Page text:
Fallout Shelter Reviews

AuthorReview
Titanium Dragon
78,427
Titanium Dragon
TSA Score for this game: 143
Posted on 06 April 17 at 01:14
This review has 3 positive votes and 0 negative votes. Please log in to vote.
Fallout Shelter is a waiting game/simulation game based on the Fallout verse. You are the overseer of a vault, and it is your job to build up your vault and its population, looking after them and protecting them from the dangers of the world around them.

This seems really neat. And honestly, it is a really cool idea, and it is fun for a while. But eventually you realize that the game is an enormous addiction engine, and underneath that addiction, there’s actually not all that much game.

The game seemingly centers itself around your vault – you can build various rooms for various purposes, but the big three are power stations (which provide your rooms with power), water stations (which provide water for everyone), and food stations (which provide food for everyone). You assign vault residents to these rooms in order to produce resources, which are consumed over time. When you log out of the game, these continue to accrue somewhat, though there’s a limit on how much you can accure. You can also rush production in these rooms to gain the benefit immediately, but at the risk of an “incident” occurring.

You start out the game with 8-12 people who wander up to your vault, and you can produce more people via three main methods – sending people out to wander the wasteland looking for survivors, building radio stations in your vault to call out to people outside… or, your residents can make babies with each other. If you send a man and a woman to quarters, after a while the woman will end up pregnant; four hours later, she pops out a baby, and four hours after that, the baby becomes an adult. The game doesn’t allow inbreeding, so you have to figure out how to manage your family lines a little, though honestly it wasn’t much of an issue.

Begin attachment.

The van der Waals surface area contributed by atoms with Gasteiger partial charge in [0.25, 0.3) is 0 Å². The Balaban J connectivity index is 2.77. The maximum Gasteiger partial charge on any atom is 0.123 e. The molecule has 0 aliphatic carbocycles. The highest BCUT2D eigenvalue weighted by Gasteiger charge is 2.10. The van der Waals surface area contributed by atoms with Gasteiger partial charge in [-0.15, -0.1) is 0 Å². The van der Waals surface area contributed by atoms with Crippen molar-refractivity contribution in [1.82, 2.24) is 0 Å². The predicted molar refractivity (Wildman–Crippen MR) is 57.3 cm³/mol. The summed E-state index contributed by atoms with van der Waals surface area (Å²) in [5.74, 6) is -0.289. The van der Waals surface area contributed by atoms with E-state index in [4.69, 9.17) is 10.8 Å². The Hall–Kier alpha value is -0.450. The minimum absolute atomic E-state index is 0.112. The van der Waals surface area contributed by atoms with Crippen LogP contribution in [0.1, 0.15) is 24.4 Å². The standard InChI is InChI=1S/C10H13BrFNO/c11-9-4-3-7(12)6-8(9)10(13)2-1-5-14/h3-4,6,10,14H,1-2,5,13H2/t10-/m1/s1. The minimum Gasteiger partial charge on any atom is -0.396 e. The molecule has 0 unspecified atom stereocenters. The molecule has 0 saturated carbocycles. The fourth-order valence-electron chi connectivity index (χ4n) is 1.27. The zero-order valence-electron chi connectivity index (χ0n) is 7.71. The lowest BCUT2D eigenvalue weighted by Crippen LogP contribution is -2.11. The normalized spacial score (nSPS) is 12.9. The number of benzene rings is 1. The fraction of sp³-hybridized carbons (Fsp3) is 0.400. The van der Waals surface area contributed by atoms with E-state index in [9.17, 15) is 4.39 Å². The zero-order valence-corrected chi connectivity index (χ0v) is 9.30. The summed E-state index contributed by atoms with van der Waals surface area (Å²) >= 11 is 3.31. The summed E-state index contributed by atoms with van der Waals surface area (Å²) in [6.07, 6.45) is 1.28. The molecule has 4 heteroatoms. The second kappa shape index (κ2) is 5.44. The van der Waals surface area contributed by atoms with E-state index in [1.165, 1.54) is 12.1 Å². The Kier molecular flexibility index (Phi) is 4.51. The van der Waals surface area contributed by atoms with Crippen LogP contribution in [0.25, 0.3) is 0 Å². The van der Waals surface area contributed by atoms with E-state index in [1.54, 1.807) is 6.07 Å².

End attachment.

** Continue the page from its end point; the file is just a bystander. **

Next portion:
Each vault dweller has a set of seven stats – the same SPECIAL stats from Fallout – Strength, Perception, Endurance, Charisma, Intelligence, Agility, and Luck. Sadly, the game doesn’t really explain what these stats do at all; while it is obvious that they are tied to the function of rooms (making them produce faster), beyond that it is pretty mysterious what they do, doubly so as most of your vault residents will have low stats. As it turns out, they do have some influence on combat and other things.

While I said that the game seemingly revolves around your vault, what it actually revolves around after a while is quests – you can send someone out on a quest into the wasteland, and after waiting X amount of time, they’ll go encounter some place. You move them from room to room, with them auto-attacking anything inside, and them auto-attacking back – it isn’t very interactive, though you can use stim packs to boost your health (something you can produce in your vault, and which I quickly maxed out on – turns out, they’re really useful to be able to spam endlessly). As you explore these places, you find stuff lying around you can bring back to your base.

You can also just send someone out to wander around the wasteland aimlessly, hoping to find stuff; this is kind of marginal, but it gradually does accumulate stuff (especially if you have high luck).

The problem, ultimately, is that the game’s interaction ends up almost entirely becoming busywork. While building up your vault is sort of interesting, after a while it becomes obvious that there’s a fairly simple optimal strategy to it, and after that point, it sort of becomes rote. While rushing stuff in the early game is an easy way to quickly build up xp, later on you start encountering worse disasters from it which discourages it a bit – which is probably a good thing, because it ultimately becomes a lot of busywork. But the problem is that most of the game consists on clicking on rooms to gather resources from them and otherwise engaging in a lot of micromanagement as you move around people to make babies or set up equipment on them or whatever else.

Once you realize that the cute veneer is just a layer over a pretty Pavlovian addiction engine, it frankly loses its charm. I really liked the idea of this game, but ultimately it is the mechanics of it which killed it for me.

Which is interesting, because a lot of people complained about microtransactions, but I never saw much value in them. Seems like it would sort of defeat the point of the game.

All in all, this is pretty, but ephemeral; you might enjoy messing around with it for a bit, but after you’ve done a few quests, there’s really nothing more to see here.
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